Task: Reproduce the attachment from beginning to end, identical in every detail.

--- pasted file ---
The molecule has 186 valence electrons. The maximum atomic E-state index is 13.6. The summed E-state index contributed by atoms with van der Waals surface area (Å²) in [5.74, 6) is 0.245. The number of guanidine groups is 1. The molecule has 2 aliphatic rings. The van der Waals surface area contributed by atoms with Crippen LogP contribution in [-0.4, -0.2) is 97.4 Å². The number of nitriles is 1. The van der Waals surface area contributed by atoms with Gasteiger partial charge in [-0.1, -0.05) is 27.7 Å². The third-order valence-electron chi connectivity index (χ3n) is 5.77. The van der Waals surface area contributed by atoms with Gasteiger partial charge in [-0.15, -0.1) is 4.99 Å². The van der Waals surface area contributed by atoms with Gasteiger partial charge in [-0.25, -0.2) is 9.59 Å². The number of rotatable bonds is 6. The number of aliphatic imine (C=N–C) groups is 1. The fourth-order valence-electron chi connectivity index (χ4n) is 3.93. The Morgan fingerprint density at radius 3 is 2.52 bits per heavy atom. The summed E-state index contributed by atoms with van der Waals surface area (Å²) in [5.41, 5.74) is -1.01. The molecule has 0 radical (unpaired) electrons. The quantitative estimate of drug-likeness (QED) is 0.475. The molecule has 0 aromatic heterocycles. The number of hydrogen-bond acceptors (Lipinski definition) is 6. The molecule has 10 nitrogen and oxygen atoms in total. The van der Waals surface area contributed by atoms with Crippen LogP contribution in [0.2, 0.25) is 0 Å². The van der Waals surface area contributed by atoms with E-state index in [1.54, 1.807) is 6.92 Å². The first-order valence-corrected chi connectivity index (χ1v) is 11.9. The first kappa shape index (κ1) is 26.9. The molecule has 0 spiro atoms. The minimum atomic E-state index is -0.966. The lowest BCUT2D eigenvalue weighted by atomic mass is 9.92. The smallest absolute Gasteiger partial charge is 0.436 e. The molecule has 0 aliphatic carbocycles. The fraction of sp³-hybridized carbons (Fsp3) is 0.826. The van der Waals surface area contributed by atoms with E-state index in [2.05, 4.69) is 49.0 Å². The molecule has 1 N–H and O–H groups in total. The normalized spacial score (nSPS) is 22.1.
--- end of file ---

The molecule has 186 valence electrons. The maximum atomic E-state index is 13.6. The summed E-state index contributed by atoms with van der Waals surface area (Å²) in [5.74, 6) is 0.245. The number of guanidine groups is 1. The molecule has 2 aliphatic rings. The van der Waals surface area contributed by atoms with Crippen LogP contribution in [-0.4, -0.2) is 97.4 Å². The number of nitriles is 1. The van der Waals surface area contributed by atoms with Gasteiger partial charge in [-0.1, -0.05) is 27.7 Å². The third-order valence-electron chi connectivity index (χ3n) is 5.77. The van der Waals surface area contributed by atoms with Gasteiger partial charge in [-0.15, -0.1) is 4.99 Å². The van der Waals surface area contributed by atoms with Gasteiger partial charge in [-0.25, -0.2) is 9.59 Å². The number of rotatable bonds is 6. The number of aliphatic imine (C=N–C) groups is 1. The fourth-order valence-electron chi connectivity index (χ4n) is 3.93. The Morgan fingerprint density at radius 3 is 2.52 bits per heavy atom. The summed E-state index contributed by atoms with van der Waals surface area (Å²) in [5.41, 5.74) is -1.01. The molecule has 0 radical (unpaired) electrons. The quantitative estimate of drug-likeness (QED) is 0.475. The molecule has 0 aromatic heterocycles. The number of hydrogen-bond acceptors (Lipinski definition) is 6. The molecule has 10 nitrogen and oxygen atoms in total. The van der Waals surface area contributed by atoms with Crippen LogP contribution in [0.2, 0.25) is 0 Å². The van der Waals surface area contributed by atoms with E-state index in [1.54, 1.807) is 6.92 Å². The first-order valence-corrected chi connectivity index (χ1v) is 11.9. The first kappa shape index (κ1) is 26.9. The molecule has 0 spiro atoms. The minimum atomic E-state index is -0.966. The lowest BCUT2D eigenvalue weighted by atomic mass is 9.92. The smallest absolute Gasteiger partial charge is 0.436 e. The molecule has 0 aliphatic carbocycles. The fraction of sp³-hybridized carbons (Fsp3) is 0.826. The van der Waals surface area contributed by atoms with E-state index in [2.05, 4.69) is 49.0 Å². The molecule has 1 N–H and O–H groups in total. The normalized spacial score (nSPS) is 22.1.